Let me give another related example.  I love live music.  If you live in an area where it is readily available, and you like music, you probably love it too.  No second generation recording can compare to good first generation sound.  But I often feel bad for the musicians.  I’ve heard countless renditions of very famous pieces.  My tastes trend towards rock, so I’ve heard lots of people playing Jimmi Hendrix or Eric Clapton, for example.  They sound just as good or better than the recordings.  Yet they are working for tips and clearly can’t make a living from it.  I’m not saying they’re literally as good as Hendrix or Clapton, and they didn’t write the songs (though even that isn’t always true), but you must know what I’m talking about.  There is more talent available than the market is able to pay through traditional distribution and record labels.  So these incredibly talented folks are playing clubs, restaurants, and other low buck venues for tips just for the sheer joy and passion of it all.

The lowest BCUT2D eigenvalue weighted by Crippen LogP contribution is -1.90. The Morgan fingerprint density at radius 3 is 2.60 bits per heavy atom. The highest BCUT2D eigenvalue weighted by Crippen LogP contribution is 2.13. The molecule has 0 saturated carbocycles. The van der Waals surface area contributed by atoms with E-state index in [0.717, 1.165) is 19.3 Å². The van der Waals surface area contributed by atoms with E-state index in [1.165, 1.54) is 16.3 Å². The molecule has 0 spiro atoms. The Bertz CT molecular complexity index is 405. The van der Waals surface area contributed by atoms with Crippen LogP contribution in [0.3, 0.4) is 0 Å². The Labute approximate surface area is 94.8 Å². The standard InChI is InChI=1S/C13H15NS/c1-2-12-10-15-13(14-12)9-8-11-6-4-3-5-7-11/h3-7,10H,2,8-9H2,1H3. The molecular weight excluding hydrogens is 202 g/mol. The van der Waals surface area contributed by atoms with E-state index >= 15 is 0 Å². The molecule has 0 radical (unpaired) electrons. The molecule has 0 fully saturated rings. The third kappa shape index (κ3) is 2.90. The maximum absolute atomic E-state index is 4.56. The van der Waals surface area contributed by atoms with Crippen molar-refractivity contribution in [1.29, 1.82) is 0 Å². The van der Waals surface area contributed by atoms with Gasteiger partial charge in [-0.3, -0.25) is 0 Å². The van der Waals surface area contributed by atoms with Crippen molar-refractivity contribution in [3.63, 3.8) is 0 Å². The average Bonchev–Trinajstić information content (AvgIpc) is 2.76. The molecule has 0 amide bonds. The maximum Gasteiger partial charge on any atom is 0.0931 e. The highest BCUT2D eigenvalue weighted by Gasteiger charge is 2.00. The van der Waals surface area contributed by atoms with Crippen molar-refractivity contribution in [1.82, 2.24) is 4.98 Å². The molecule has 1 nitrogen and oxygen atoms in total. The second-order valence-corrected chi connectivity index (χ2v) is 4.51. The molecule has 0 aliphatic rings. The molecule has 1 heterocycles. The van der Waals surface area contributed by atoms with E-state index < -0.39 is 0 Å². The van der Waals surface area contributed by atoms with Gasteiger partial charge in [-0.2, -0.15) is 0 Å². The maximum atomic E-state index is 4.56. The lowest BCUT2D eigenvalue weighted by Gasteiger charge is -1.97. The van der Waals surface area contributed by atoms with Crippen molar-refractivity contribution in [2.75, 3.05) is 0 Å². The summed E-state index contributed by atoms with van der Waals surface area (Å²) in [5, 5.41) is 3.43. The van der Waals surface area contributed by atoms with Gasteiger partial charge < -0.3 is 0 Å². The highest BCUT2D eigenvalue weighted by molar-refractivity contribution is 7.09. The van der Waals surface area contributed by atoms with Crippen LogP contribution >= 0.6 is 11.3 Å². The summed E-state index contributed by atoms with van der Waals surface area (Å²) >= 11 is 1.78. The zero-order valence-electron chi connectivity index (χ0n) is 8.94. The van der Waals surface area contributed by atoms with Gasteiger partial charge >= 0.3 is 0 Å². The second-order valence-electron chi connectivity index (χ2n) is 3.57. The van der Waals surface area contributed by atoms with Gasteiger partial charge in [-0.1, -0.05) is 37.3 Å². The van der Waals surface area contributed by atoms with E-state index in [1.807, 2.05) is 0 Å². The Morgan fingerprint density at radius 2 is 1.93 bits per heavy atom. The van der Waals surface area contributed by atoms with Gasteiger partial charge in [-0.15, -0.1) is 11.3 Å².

Doesn’t that remind you of all the bloggers and other Internet content creators who are every bit as insightful, and just as good a writers as 99.99% of what you read in the newspapers?

What the web has done very very successfully is provided distribution for these people.  First, they are able to produce and deliver their content on the web.  Second, companies like Google deliver traffic to that content.  The Social Web has taken traffic delivery to a whole other level.  And, as that whole extended community riffs back and forth with each other, the conversation gets even better.  There is the potential to participate.